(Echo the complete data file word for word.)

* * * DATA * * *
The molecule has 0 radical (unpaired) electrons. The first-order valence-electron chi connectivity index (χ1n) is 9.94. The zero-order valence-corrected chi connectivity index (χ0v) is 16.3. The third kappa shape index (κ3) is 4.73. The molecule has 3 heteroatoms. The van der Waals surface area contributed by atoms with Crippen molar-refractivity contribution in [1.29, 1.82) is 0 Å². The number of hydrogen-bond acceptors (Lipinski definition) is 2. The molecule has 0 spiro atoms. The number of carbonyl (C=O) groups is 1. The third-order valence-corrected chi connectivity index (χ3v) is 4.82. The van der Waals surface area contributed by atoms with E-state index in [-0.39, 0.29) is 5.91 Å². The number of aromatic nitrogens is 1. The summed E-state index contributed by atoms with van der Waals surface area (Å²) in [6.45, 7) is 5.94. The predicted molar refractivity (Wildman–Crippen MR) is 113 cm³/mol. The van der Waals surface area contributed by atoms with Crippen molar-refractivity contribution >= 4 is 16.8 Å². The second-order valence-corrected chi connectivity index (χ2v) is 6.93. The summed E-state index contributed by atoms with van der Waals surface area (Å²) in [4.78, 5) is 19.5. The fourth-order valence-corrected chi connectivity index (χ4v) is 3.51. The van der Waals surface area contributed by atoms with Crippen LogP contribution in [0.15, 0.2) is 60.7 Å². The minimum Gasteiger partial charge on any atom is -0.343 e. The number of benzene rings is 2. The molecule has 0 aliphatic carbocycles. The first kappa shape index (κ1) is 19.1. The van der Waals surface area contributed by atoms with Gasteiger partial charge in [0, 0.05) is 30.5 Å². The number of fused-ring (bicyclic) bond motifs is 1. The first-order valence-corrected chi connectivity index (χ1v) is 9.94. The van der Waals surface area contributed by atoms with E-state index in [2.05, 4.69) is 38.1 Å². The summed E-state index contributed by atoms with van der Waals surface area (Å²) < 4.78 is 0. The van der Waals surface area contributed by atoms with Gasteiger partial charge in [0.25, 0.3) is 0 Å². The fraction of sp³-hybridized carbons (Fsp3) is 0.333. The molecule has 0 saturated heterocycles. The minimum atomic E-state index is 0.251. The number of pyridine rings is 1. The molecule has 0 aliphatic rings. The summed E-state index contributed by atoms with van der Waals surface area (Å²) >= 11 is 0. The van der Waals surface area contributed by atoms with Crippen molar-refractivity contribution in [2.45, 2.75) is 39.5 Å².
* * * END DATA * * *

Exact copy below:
The molecule has 0 radical (unpaired) electrons. The first-order valence-electron chi connectivity index (χ1n) is 9.94. The zero-order valence-corrected chi connectivity index (χ0v) is 16.3. The third kappa shape index (κ3) is 4.73. The molecule has 3 heteroatoms. The van der Waals surface area contributed by atoms with Crippen molar-refractivity contribution in [1.29, 1.82) is 0 Å². The number of hydrogen-bond acceptors (Lipinski definition) is 2. The molecule has 0 spiro atoms. The number of carbonyl (C=O) groups is 1. The third-order valence-corrected chi connectivity index (χ3v) is 4.82. The van der Waals surface area contributed by atoms with E-state index in [-0.39, 0.29) is 5.91 Å². The number of aromatic nitrogens is 1. The summed E-state index contributed by atoms with van der Waals surface area (Å²) in [6.45, 7) is 5.94. The predicted molar refractivity (Wildman–Crippen MR) is 113 cm³/mol. The van der Waals surface area contributed by atoms with Crippen molar-refractivity contribution >= 4 is 16.8 Å². The second-order valence-corrected chi connectivity index (χ2v) is 6.93. The summed E-state index contributed by atoms with van der Waals surface area (Å²) in [4.78, 5) is 19.5. The fourth-order valence-corrected chi connectivity index (χ4v) is 3.51. The van der Waals surface area contributed by atoms with Crippen LogP contribution in [0.15, 0.2) is 60.7 Å². The minimum Gasteiger partial charge on any atom is -0.343 e. The number of benzene rings is 2. The molecule has 0 aliphatic carbocycles. The first kappa shape index (κ1) is 19.1. The van der Waals surface area contributed by atoms with Gasteiger partial charge in [0, 0.05) is 30.5 Å². The number of fused-ring (bicyclic) bond motifs is 1. The first-order valence-corrected chi connectivity index (χ1v) is 9.94. The van der Waals surface area contributed by atoms with E-state index in [2.05, 4.69) is 38.1 Å². The summed E-state index contributed by atoms with van der Waals surface area (Å²) < 4.78 is 0. The van der Waals surface area contributed by atoms with Gasteiger partial charge in [0.25, 0.3) is 0 Å². The fraction of sp³-hybridized carbons (Fsp3) is 0.333. The molecule has 0 saturated heterocycles. The minimum atomic E-state index is 0.251. The number of pyridine rings is 1. The molecule has 0 aliphatic rings. The summed E-state index contributed by atoms with van der Waals surface area (Å²) >= 11 is 0. The van der Waals surface area contributed by atoms with Crippen molar-refractivity contribution in [2.45, 2.75) is 39.5 Å².